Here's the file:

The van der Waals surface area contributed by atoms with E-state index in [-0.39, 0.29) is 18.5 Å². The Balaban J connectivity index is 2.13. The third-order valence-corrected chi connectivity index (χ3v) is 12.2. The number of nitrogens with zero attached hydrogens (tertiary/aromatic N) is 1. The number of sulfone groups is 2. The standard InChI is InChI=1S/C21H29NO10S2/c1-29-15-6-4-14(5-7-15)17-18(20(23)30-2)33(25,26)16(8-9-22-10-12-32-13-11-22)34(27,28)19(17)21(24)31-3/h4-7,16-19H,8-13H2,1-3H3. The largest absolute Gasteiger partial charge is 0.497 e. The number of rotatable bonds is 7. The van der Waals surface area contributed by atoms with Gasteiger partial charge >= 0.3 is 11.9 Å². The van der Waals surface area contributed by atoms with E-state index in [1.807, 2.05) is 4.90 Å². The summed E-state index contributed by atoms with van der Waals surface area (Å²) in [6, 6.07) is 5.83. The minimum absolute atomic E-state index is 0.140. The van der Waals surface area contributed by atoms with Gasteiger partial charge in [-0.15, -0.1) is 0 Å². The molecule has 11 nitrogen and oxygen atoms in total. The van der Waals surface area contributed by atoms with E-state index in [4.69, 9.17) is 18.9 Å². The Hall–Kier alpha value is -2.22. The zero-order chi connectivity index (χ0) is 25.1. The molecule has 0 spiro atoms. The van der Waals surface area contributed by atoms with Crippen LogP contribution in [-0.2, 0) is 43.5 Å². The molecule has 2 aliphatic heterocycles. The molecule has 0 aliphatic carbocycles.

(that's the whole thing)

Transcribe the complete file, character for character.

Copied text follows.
The van der Waals surface area contributed by atoms with E-state index in [-0.39, 0.29) is 18.5 Å². The Balaban J connectivity index is 2.13. The third-order valence-corrected chi connectivity index (χ3v) is 12.2. The number of nitrogens with zero attached hydrogens (tertiary/aromatic N) is 1. The number of sulfone groups is 2. The standard InChI is InChI=1S/C21H29NO10S2/c1-29-15-6-4-14(5-7-15)17-18(20(23)30-2)33(25,26)16(8-9-22-10-12-32-13-11-22)34(27,28)19(17)21(24)31-3/h4-7,16-19H,8-13H2,1-3H3. The largest absolute Gasteiger partial charge is 0.497 e. The number of rotatable bonds is 7. The van der Waals surface area contributed by atoms with Gasteiger partial charge >= 0.3 is 11.9 Å². The van der Waals surface area contributed by atoms with E-state index in [1.807, 2.05) is 4.90 Å². The summed E-state index contributed by atoms with van der Waals surface area (Å²) in [6, 6.07) is 5.83. The minimum absolute atomic E-state index is 0.140. The van der Waals surface area contributed by atoms with Gasteiger partial charge in [-0.15, -0.1) is 0 Å². The molecule has 11 nitrogen and oxygen atoms in total. The van der Waals surface area contributed by atoms with E-state index in [4.69, 9.17) is 18.9 Å². The Hall–Kier alpha value is -2.22. The zero-order chi connectivity index (χ0) is 25.1. The molecule has 0 spiro atoms. The van der Waals surface area contributed by atoms with Crippen LogP contribution in [-0.2, 0) is 43.5 Å². The molecule has 2 aliphatic heterocycles. The molecule has 0 aliphatic carbocycles.